Mark Anscombe's one-word reply when asked how he is feeling about this weekend's Heineken Cup showdown with star-studded Saracens was, "Excited".
As a New Zealander in his first season as a coach in northern hemisphere rugby's biggest club competition, the prospect of his side going head-to-head against the best team in England – at Twickenham for good measure – is a dream come true.
Saturday's 6.30pm kick-off cannot come quickly enough for him.
"We're playing in the quarter-final of a great competition, at one of the best grounds in world rugby, against the side leading the Aviva Premiership and there's going to be a big crowd. It doesn't get any better than that," he says.
"At club level this is as good as it gets. Yes, it's going to be a huge test, but that's the exciting part of it. That's what you want, this is the sort of match you're working towards all the time. If you want to know how good you are, you need to be challenged. So you want to be tested."
Listing the reasons for Saturday's opponents' success Anscombe shows the utmost respect for Saracens.
"They play to their strengths," is the starting point in his assessment.
"They've a good pack who give them good possession, they're strong defensively, they pose threats, they're disciplined and they play in the right parts of the park," he says.
"They are a formidable team who strangle opponents. They don't give away too many opportunities so you don't see a lot of tries being scored against them. If you're going to get any, you're going to have to work hard.
"Like I say, it's going to be a big test for us."
In addition to their own rigid discipline, Saracens are ruthless in their punishment of opponents who are careless in that respect. England fly-half Owen Farrell is deadly accurate off the tee, a point Anscombe stresses in saying: "They don't come any better, do they?
"We can't be giving away penalties. We gave away a few at the weekend (against Leinster) though I thought some of those given against us at the breakdown were 50-50, marginal, and hopefully that won't be the case this time.
"Hopefully we'll have learned from that, hopefully we keep our discipline and stay on our feet."
He knows success or failure is likely to come right down to minutiae with the side getting the detail right emerging triumphant.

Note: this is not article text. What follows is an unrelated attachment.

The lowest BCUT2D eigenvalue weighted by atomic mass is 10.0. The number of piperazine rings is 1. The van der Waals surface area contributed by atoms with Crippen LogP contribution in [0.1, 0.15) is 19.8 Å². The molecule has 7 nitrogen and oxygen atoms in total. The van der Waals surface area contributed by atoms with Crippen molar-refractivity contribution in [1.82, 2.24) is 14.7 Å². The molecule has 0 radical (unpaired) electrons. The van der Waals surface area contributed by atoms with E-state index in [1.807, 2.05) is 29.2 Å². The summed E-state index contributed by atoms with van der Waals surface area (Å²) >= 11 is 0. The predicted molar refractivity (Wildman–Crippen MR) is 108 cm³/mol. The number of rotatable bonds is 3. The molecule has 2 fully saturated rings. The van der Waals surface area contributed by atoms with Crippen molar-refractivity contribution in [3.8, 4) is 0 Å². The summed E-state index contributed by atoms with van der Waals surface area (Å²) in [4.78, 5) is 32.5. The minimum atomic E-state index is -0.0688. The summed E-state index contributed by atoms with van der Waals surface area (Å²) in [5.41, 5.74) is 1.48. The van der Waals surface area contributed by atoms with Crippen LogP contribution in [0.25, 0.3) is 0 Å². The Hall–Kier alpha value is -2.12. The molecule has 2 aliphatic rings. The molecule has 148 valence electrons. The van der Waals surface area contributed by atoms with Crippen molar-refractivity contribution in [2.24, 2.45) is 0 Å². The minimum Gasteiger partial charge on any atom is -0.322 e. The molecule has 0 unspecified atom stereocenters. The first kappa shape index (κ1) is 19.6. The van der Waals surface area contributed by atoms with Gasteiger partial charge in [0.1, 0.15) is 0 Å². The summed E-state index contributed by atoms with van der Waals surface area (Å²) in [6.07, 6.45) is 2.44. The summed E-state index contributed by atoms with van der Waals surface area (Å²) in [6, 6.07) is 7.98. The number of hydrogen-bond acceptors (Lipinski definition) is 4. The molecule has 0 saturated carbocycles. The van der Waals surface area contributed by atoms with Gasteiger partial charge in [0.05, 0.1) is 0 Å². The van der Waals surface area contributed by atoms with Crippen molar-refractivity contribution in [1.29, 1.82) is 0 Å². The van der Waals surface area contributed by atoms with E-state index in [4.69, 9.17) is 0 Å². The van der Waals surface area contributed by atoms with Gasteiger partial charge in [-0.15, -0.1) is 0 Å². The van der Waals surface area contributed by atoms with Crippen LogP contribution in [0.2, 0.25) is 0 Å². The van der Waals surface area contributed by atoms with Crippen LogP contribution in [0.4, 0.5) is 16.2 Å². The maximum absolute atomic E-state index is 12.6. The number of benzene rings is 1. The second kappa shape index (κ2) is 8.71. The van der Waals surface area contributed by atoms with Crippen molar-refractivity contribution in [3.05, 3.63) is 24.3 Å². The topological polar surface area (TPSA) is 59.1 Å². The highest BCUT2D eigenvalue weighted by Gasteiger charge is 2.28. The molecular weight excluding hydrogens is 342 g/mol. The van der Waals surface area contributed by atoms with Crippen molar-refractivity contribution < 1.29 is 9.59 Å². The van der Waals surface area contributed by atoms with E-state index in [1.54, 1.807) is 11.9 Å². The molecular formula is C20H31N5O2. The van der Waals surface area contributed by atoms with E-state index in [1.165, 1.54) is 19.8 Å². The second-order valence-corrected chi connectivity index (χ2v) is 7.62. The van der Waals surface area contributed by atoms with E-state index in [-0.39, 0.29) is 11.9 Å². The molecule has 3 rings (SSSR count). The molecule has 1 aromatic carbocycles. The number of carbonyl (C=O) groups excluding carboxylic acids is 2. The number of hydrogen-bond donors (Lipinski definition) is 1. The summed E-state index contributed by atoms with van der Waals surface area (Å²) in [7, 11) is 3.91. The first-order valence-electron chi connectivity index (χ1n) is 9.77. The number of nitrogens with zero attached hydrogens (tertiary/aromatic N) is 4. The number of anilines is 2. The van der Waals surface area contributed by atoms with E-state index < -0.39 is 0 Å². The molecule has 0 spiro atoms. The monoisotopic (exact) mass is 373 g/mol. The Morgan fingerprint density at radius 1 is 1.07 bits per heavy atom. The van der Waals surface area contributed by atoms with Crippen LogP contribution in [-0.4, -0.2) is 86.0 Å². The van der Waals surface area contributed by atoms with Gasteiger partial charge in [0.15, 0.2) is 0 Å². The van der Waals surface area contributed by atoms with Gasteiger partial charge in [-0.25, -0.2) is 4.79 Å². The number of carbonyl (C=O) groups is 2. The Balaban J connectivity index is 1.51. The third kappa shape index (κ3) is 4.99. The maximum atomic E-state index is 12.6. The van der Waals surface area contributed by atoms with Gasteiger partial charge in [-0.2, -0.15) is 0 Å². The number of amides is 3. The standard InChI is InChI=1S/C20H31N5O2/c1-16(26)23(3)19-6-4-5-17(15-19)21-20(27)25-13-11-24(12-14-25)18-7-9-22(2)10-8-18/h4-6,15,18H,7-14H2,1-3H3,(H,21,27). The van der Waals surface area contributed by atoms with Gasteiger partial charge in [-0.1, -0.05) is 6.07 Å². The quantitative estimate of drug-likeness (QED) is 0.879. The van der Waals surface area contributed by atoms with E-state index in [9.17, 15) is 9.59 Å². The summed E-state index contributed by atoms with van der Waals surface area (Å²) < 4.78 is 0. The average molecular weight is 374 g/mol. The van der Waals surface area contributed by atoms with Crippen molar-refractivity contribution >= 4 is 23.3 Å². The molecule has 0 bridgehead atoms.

"It's a game that will be won by the smallest of margins," he forecasts. "That means making good decisions under pressure. That's what good players do, that's what marks them out. So that's going to be our test – can we get it right when we're under pressure?"
Rhetorical question? You decide.
In view of the injuries to have afflicted Ulster this season, it says much for their character and the ability of their second – and sometimes third – choice players in stepping up, that they are right in the mix for prizes in two races going into the closing furlongs.
Anscombe admits that there were moments when he worried about his players' ability to keep going in the face of such adversity.
Now, with the season into the stage that matters, that worry has given way to relief on seeing missing stars return.
"When you go through them, it's quite a list.
"Sometimes you wondered if you were ever going to have them back again," he reveals. "So it's nice to have them back together."
There is an admission, however, that Anscombe would prefer to have had another week in which to prepare to face Saracens.
"That said, he is not complaining; he accepts that this is not an ideal world.
"Last weekend (against Leinster) there were three or four who were having their first game after injury and three or four others would had only had 40 (minutes)," he reminds you.
"We'd still like to have had another game under our belt, but it is what it is. We're just going to have to dig deep and the things that came out on Saturday – the character, the discipline, the decisions under pressure – are going to have to be there again."
Pragmatist that he is, Anscombe stresses that past big victories are irrelevant this weekend.
Having been up other mountains counts only in terms of the experience gathered as a result of climbing; this, though, is a fresh peak to be scaled.
"We beat Northampton over there and we've beaten Leinster twice this season, but this is a different challenge against a different team with a great track record," he says.
"They're winning the Aviva (Premiership) comfortably and they're a squad with a lot of depth with quality, international players right across the park.
"So we have to be at our best, no doubt about that. But if we are, we have a chance."